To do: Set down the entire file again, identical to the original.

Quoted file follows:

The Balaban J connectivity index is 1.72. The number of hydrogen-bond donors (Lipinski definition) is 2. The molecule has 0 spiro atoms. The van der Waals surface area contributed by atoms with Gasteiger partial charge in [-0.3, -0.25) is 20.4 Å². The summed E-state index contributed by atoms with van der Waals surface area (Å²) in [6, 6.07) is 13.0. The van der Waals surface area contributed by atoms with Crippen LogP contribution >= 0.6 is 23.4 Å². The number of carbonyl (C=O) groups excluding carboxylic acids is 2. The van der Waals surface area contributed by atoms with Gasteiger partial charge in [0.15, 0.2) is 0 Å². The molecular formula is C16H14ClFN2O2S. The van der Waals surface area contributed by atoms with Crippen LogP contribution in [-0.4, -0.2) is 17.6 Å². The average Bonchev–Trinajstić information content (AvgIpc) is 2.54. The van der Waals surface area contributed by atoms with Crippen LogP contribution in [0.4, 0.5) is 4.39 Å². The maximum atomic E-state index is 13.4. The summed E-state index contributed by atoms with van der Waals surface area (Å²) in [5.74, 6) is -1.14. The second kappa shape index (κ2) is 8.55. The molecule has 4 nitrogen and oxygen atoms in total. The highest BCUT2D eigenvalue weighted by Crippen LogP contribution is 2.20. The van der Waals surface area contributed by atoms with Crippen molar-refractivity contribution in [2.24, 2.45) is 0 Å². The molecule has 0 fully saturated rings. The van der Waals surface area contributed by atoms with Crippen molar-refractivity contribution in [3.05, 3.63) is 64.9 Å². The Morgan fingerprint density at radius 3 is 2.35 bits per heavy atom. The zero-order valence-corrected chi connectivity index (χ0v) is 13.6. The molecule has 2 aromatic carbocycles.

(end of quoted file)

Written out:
The Balaban J connectivity index is 1.72. The number of hydrogen-bond donors (Lipinski definition) is 2. The molecule has 0 spiro atoms. The van der Waals surface area contributed by atoms with Gasteiger partial charge in [-0.3, -0.25) is 20.4 Å². The summed E-state index contributed by atoms with van der Waals surface area (Å²) in [6, 6.07) is 13.0. The van der Waals surface area contributed by atoms with Crippen LogP contribution >= 0.6 is 23.4 Å². The number of carbonyl (C=O) groups excluding carboxylic acids is 2. The van der Waals surface area contributed by atoms with Gasteiger partial charge in [0.15, 0.2) is 0 Å². The molecular formula is C16H14ClFN2O2S. The van der Waals surface area contributed by atoms with Crippen LogP contribution in [-0.4, -0.2) is 17.6 Å². The average Bonchev–Trinajstić information content (AvgIpc) is 2.54. The van der Waals surface area contributed by atoms with Crippen LogP contribution in [0.4, 0.5) is 4.39 Å². The maximum atomic E-state index is 13.4. The summed E-state index contributed by atoms with van der Waals surface area (Å²) in [5.74, 6) is -1.14. The second kappa shape index (κ2) is 8.55. The molecule has 4 nitrogen and oxygen atoms in total. The highest BCUT2D eigenvalue weighted by Crippen LogP contribution is 2.20. The van der Waals surface area contributed by atoms with Crippen molar-refractivity contribution in [2.24, 2.45) is 0 Å². The molecule has 0 fully saturated rings. The van der Waals surface area contributed by atoms with Crippen molar-refractivity contribution in [3.05, 3.63) is 64.9 Å². The Morgan fingerprint density at radius 3 is 2.35 bits per heavy atom. The zero-order valence-corrected chi connectivity index (χ0v) is 13.6. The molecule has 2 aromatic carbocycles.